REVIEW: Céleste Boursier-Mougenot, Barbican Centre, London

27 February – 23 May 2010

There’s no denying the value of a novelty factor when it comes to bringing new audiences to contemporary art. Zebra finches playing electric guitars certainly takes novel and smashes it, like any self-respecting guitar hero might. Gimmicks aside, and this one is especially clever, there is something much more profound to be had in experiencing French artist and composer Céleste Boursier-Mougenot’s immersive installation at the Barbican than might first be imagined. Yes, there are zebra finches, yes, there are cymbals and basses and electric guitars and yes, if you stand calmly enough, the birds will fly about before coming in to land on you. But it is the subtleties of the experience, as a soundscape, an environment and an encounter with nature-as-art that makes this delicate, multi-sensory experience so profoundly memorable and well worth the hour-plus wait it takes to be admitted.

Reinvigorated as a space for temporary art exhibitions, The Curve at the Barbican is a clever and surprisingly diverse space (it previously housed a mock World War Two bunker and next month will feature a modified mobile home by Berlin-based artist John Bock) and as the site for Boursier-Mougenot’s aviary it feels surprisingly natural. The first half of the narrow space is darkened and as the wooden promenade guides you along the walls flicker with close cropped video projections of fingers busily strumming guitars. The buzzing, droning soundtrack that plays overhead is not the instruments but the mechanics of the video signal being processed. According to Boursier-Mougenot this is the ‘sound of the images’. This notion of the sound of images, or indeed the images of sound is arguably what drives much of the Frenchman’s practice but as an entrée to the aviary this first installation doesn’t feel wholly connected – in dialogue or even necessarily aesthetics – to the birds and as such, on rounding the corner and entering the brilliant white space of the open aviary this initial introduction to the work is instantly forgotten.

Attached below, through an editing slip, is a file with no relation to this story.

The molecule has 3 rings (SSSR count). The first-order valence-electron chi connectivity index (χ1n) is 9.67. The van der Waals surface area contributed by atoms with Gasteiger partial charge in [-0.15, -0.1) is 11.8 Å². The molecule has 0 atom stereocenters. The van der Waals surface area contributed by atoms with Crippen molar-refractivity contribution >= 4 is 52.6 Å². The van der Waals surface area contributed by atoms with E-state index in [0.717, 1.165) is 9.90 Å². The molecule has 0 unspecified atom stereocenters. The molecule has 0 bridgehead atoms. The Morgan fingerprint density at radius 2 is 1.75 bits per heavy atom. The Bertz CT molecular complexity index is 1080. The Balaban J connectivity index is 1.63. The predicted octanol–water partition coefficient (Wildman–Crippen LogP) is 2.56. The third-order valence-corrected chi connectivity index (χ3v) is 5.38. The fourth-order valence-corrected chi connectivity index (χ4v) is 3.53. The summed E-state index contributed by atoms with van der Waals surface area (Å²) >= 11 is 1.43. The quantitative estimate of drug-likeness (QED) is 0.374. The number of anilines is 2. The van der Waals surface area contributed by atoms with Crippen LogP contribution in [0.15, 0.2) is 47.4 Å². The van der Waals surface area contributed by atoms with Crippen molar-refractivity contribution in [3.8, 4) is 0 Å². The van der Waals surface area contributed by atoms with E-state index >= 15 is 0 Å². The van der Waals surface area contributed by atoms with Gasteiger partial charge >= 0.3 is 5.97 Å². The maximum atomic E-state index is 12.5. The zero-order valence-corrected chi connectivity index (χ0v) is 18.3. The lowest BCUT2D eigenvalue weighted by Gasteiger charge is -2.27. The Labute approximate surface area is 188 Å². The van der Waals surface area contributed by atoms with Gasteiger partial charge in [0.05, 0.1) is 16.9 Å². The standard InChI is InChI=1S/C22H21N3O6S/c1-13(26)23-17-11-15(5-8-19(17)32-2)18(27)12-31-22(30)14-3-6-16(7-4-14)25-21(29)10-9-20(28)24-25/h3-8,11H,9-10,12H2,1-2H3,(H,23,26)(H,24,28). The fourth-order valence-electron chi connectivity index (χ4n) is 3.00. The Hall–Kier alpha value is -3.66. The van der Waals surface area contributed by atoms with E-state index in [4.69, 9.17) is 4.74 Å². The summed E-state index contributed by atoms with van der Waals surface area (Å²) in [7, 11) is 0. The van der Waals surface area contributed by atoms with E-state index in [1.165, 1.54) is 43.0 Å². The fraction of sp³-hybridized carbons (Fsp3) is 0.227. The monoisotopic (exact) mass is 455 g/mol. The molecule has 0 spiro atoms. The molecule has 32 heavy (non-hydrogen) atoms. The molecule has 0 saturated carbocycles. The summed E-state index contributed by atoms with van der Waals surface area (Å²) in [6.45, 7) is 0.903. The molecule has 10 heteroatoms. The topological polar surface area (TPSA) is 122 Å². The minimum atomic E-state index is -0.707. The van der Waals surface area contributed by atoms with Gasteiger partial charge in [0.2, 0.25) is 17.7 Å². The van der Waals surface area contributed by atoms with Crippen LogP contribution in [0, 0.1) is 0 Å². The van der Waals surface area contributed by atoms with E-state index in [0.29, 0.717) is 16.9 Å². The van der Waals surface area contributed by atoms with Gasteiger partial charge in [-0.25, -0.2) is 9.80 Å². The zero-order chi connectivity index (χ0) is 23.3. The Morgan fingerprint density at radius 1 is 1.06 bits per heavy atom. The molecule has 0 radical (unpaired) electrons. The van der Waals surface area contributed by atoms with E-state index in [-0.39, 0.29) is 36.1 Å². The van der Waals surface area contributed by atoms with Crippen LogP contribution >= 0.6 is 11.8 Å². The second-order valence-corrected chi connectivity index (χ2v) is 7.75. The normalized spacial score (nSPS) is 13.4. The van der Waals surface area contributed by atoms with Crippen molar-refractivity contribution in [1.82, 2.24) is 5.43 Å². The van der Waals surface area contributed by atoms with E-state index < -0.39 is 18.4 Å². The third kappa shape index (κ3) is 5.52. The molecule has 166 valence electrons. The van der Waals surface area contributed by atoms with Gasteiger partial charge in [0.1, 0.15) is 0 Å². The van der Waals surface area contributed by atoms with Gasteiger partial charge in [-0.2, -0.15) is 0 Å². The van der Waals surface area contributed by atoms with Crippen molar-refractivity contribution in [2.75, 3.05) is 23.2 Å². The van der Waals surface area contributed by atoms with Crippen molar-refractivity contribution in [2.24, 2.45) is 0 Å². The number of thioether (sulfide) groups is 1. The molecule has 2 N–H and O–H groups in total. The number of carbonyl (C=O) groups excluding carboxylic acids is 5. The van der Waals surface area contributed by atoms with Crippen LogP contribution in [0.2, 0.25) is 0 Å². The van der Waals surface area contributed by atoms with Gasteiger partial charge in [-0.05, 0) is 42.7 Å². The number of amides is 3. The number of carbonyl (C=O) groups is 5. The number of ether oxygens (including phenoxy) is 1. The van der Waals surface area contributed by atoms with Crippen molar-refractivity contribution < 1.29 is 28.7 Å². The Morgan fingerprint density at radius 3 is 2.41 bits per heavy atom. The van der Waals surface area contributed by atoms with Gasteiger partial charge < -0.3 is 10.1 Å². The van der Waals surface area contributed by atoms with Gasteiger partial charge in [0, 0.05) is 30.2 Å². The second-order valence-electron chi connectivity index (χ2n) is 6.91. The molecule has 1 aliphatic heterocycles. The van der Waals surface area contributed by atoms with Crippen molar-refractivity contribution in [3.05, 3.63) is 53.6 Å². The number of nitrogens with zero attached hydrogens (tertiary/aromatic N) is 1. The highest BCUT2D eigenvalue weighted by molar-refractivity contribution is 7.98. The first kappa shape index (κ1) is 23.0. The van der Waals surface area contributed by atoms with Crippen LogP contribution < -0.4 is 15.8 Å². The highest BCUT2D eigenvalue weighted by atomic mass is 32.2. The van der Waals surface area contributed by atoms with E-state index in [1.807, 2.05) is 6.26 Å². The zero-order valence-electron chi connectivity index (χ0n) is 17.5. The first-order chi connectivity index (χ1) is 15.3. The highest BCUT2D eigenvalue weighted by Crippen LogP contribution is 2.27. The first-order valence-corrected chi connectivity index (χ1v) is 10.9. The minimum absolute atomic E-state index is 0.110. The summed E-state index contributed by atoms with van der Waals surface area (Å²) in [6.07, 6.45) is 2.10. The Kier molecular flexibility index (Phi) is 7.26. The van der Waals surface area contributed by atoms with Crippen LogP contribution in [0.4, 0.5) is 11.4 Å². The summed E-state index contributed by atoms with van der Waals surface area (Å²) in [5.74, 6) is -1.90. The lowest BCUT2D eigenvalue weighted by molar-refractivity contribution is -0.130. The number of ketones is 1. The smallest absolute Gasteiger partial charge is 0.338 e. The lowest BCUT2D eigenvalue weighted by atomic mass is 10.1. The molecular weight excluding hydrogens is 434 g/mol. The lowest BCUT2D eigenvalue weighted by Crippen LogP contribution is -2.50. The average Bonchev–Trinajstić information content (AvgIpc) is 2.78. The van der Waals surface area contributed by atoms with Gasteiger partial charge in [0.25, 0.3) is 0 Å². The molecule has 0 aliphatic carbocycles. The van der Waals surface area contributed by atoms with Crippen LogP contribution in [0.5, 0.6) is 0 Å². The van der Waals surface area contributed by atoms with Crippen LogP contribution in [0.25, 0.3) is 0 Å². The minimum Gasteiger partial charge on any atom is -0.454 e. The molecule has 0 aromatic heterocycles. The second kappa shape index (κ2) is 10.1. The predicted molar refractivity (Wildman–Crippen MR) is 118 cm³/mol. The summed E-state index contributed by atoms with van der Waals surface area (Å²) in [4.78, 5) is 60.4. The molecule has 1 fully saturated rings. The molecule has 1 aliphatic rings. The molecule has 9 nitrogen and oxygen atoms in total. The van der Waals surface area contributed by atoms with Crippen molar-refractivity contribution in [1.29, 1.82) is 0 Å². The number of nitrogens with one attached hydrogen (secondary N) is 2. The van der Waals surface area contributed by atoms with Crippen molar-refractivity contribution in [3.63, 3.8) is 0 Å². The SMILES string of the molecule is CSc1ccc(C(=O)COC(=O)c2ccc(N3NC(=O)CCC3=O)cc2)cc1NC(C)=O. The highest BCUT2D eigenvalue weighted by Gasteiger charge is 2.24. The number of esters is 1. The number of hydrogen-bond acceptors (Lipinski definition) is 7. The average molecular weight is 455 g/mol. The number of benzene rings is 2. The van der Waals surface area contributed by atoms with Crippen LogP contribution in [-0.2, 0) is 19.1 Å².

Brightly lit, the large space has no windows but feels far from claustrophobic with the wooden promenade looping around small islands of sand and desert grass, on which Boursier-Mougenot has placed his instruments. Tiny birdhouses line the upper part of the wall but otherwise the only perches are the cymbals, basses and electric guitars. And the visitors, of course. Tuning the instruments so that each string, when touched, produces a loud, clear chord, the zebra finches territorially guard a nest built perilously on the neck and headstock of one guitar, while others peck at the seeds held in the cymbal-as-birdfeeder. And when they are not attending to such things as house-building and eating and daily ablutions in the other cymbal-as-birdbath, they are nonchalantly engaging with visitors – snooping through handbags, taking up residence in the hood of someone’s jacket or taking in the view from the top of another’s head. Novelty factor? Absolutely. And this interactive element is certainly crucial to the charm of the work but overwhelmingly it is the gently improvised score of twittering, incidental strumming and pecking that brings the work as a whole to life.

There is an ad hoc poetic quality to this aural-visual display of daily life and activity and it is not easy to reconcile the delicacy of these tiny birds producing these bold, electric sounds with the fact that musicians such as Paul McCartney, Keith Richards, even Slash, have used these same instruments to create their own unique scores.

In much the same manner as composer John Cage infamously encouraged listeners of his silent score 4’33’’ (1952) to hear the incidental sounds of their surroundings, and the influence of Cage on Boursier-Mougenot should not be discounted, the artist here has similarly drawn viewers to reflect and engage with the sounds of the ‘image’ presented here, of which the viewer is an integral part.

The success of Boursier-Mougenot’s installation at the Barbican lies not in the charm of the zebra finches and the rare chance to engage so closely with them, but in the after-effect – the heightened sensory awareness of the non-art life. Sounds, surroundings, even smells feel brighter and more richly realised and you leave feeling more attuned towards discovering joy and beauty and song in the details of the everyday. You really can’t ask for more of an art encounter.